Tom Peterson, former Cleveland Cliffs Iron Company general manager and current president of Citizens for Responsible Mining offered his support for the project and represented the hearing’s only complaint coming from a Rio Tinto supporter.
“I did not want to see Kennecott do what they did down in Ladysmith at the Flambeau Mine and that is to high-grade a deposit and leave a lot of ore that could be mined,” said Peterson.
According to Jack Parker, former Rock Mechanics Director at the White Pine Mine, Rio Tinto has similar plans for the Eagle ore deposit. According to Parker, the company plans to leave much of the ore behind, taking only the richest available. Parker maintains that, since much of the ore is owned by the people of Michigan, mining only the high and mid-grades and leaving the rest is “not responsible mining”.
DEQ: “Mercury would likely be a major concern to the public” at Humboldt Mill
According to documents obtained through an open records request, the DEQ believes mercury discharges may be a serious issue at the mill site. Mercury is known to bioaccumulate in fish tissue and is considered a serious danger to public health. According to the DEQ, “There are no proven technologies to consistently achieve [a] low level…Mercury would likely be a major concern to the public and environmental groups.”
At the hearing, some local citizens expressed concerns regarding potential water contamination and fugitive dust control problems at the Humboldt Mill.
Robert Rivera, from Iron River, told the DEQ that he is opposed to Rio Tinto’s milling plans that could process ore currently being explored by Prime Meridian Resources, in Iron County, where he has lived most of his life.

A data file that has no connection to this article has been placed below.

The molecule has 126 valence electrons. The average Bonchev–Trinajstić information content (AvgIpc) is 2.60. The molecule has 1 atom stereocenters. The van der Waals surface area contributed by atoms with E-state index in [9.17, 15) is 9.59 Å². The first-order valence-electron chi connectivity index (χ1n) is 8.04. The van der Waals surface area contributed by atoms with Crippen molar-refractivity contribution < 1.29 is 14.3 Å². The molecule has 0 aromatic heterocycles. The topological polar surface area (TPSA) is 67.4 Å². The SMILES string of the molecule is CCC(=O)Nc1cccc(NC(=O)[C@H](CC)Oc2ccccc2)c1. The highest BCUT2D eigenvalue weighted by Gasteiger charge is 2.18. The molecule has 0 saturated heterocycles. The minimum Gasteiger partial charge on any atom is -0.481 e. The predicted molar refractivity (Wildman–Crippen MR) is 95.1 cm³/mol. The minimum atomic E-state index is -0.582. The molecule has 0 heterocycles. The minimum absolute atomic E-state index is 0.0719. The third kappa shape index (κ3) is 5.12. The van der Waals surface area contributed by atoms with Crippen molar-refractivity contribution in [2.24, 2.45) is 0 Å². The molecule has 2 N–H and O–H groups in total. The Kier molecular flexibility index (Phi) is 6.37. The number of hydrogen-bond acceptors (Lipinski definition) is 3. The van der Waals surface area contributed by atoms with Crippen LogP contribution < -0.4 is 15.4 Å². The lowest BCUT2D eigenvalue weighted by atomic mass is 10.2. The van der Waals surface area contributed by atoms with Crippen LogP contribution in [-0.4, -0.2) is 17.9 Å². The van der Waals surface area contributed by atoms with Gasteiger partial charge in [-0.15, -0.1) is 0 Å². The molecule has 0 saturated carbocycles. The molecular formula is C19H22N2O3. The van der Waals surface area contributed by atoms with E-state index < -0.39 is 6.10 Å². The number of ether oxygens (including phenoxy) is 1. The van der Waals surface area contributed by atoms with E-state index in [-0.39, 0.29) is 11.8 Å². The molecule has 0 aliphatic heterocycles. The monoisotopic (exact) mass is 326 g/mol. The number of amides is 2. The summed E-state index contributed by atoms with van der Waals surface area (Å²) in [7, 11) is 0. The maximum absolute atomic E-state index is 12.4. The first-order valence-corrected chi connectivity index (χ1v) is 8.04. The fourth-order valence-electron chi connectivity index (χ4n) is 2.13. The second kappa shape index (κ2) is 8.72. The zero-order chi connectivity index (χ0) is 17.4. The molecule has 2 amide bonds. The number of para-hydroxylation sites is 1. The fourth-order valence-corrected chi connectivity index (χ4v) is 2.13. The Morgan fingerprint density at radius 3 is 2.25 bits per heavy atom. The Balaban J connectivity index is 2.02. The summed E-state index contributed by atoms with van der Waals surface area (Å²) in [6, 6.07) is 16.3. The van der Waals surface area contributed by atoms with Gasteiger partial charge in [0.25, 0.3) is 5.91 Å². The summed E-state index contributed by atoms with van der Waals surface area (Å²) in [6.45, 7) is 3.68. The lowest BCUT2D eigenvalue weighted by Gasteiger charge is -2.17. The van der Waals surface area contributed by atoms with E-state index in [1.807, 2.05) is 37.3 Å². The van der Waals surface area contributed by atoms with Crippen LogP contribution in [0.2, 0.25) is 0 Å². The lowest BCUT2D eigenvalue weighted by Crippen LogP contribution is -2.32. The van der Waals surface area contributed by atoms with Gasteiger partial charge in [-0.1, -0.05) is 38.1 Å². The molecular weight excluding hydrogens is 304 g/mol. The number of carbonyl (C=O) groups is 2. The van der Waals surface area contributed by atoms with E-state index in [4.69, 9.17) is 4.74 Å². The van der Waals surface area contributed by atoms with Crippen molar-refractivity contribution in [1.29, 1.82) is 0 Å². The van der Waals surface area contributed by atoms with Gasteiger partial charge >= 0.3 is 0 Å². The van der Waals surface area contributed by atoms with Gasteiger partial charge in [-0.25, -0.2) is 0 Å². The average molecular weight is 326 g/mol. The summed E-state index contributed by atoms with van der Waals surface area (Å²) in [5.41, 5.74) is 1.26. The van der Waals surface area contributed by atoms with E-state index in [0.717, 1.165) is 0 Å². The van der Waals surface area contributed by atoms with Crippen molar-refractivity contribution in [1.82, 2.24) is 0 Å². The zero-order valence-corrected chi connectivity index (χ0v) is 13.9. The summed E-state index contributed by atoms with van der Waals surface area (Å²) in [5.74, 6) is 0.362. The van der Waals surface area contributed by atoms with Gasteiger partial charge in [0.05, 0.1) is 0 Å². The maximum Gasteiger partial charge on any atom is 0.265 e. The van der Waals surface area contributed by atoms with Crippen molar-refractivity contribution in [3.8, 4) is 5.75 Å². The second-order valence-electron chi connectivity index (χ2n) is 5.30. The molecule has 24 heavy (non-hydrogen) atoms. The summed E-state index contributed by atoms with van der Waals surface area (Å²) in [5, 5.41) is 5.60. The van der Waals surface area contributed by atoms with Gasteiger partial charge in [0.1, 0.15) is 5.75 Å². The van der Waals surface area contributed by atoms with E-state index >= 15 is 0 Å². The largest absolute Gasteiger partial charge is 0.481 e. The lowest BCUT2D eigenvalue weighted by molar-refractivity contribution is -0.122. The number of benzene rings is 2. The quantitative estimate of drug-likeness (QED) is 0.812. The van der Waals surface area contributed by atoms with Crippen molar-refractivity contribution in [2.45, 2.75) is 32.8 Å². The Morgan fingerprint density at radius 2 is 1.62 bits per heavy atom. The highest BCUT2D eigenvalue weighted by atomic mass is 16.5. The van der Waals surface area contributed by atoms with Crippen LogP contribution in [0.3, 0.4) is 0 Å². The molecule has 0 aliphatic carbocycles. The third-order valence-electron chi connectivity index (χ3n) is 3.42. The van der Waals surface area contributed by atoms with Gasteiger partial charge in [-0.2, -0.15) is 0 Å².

“I grew up in a mining family, in a mining town a quarter of a mile from an abandoned and toxic mine site on the Iron River. It has been remediated and remediated again and it still leaches yellow boy,” said Rivera.
Ely Township resident and miner, Stephen Johnson, said that he lives along the Escanaba River. “Since the thirty years I’ve lived here I’ve seen the Middle Branch of the Escanaba deteriorate as a quality watershed,” Johnson said. “We used to have brook trout galore in it some thirty years ago and I’m not aware of anybody catching a brook trout down by my residency in the last fifteen years.”
Johnson commented on Callahan Mining’s Humboldt Mill application in the 1980s and said that he was “not really happy with the way, at that time, the DNR handled the situation. There were a lot of questions we asked that were never answered.”
“My major concern is here what is the DEQ going to do to ensure that the quality no longer deteriorates anymore and what are we doing to bring it back to the level that it was thirty years ago,” said Johnson.
Only a handful of comments in opposition to Rio Tinto’s milling project highlighted concerns directly related to aspects of the company’s milling application.
Chuck Brumleve spoke on behalf of the Keweenaw Bay Indian Community and raised concerns regarding water inflow through bedrock surrounding the tailings pit. According to Brumleve, “the applicant seems to treat the pit as if it’s a sealed pool or container for sulfide tailings.”
“There is a whole body of current information by the Canadians and the [Environmental Protection Agency] that indicates surrounding rock considerations are the primary consideration in safe tailings disposal, which is not addressed by the applicant in this mining permit application,” said Brumleve.
Brumleve also addressed the need to clean-up existing mining contamination at White Pine, the Keweenaw Copper district and the Empire and Tilden mines before new mining projects are permitted.